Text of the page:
Elvira Dyangani Ose (1974, Spain / Equatorial Guinea) is an Art and Architecture historian, and Curator of Contemporary Art, currently pursuing a PhD at Cornell University, New York. Her academic and curatorial research focus on Contemporary African Art and Culture. As an independent curator, she has developed different interdisciplinary projects, focusing on the recovery of collective memory, intervention in public space and urban ethnography. Her most significant projects are: Olvida Quién Soy/Erase Me from Who I am, Africalls?, Nontsikelelo Veleko/Welcome to Paradise, and Carrie Mae Weems: Social Studies. She has worked as a curator in several institutions in Spain. She was general curator of Arte inVisible, AECID in 2009 and 2010.
Monica Haller works on long-term collaborations with individuals and small groups, often using photography, video and writing. Her artistic practice is rooted in social justice concerns and attempts to mobilize information by amplifying the materials and technologies that her collaborators have turned to along the way. Drawing from the experiences of the individuals and communities with whom she works, Monica reactivates their personal histories, and in so doing, hopes to provoke critical dialogue around them and their larger social contexts. Monica has a BA in Peace and Conflict Studies, an MFA in Visual Studies and has received fellowships from foundations including the John Simon Guggenheim Memorial Foundation, the Bush Foundation, the McKnight Foundation and the Jerome Foundation.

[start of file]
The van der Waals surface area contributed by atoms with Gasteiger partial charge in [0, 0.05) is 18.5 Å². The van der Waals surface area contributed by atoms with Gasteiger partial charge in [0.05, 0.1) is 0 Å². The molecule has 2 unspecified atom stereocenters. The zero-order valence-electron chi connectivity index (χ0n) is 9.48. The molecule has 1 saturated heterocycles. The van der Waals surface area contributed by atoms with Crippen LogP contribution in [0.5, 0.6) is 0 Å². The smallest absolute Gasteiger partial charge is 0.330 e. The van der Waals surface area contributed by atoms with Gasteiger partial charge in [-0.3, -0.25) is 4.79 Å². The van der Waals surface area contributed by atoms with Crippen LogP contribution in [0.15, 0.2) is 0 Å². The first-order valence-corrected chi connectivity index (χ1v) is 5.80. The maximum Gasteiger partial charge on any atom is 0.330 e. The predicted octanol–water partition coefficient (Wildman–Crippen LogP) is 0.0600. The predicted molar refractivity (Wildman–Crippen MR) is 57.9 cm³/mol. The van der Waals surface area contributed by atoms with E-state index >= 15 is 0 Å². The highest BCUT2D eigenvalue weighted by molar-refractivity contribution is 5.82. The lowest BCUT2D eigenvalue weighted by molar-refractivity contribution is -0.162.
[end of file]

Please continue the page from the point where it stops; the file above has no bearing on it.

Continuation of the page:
Sara Wylie is an ABD student in MIT’s Science, Technology and Society (STS) Program. She is finishing up her dissertation “Corporate Bodies and Chemical Bonds: an STS analysis of the American Natural Gas Industry”. Her dissertation research involved developing web-based tools to help communities and experts across the country study and hold extractive industries accountable for their social and environmental impacts. This project called ExtrAct was developed in collaboration with artist and technologist Chris Csikszentmihalyi, in MIT’s Center for Future Civic Media. She seeks to develop new modes of studying and intervening in large-scale social issues such endocrine disrupting chemicals and corporate accountability through a fusion of social scientific, scientific and art/design practices. She continues to investigate those interests through her interdisciplinary classes: Becoming Animal, Technical and Environmental: A practical course in disruptive Art and Design and Art Lab: Artistic investigation of the biological sciences.
We'll be posting more information about the presenters in the coming weeks, including short interviews. We're excited to be presenting this panel and encourage all of you to attend!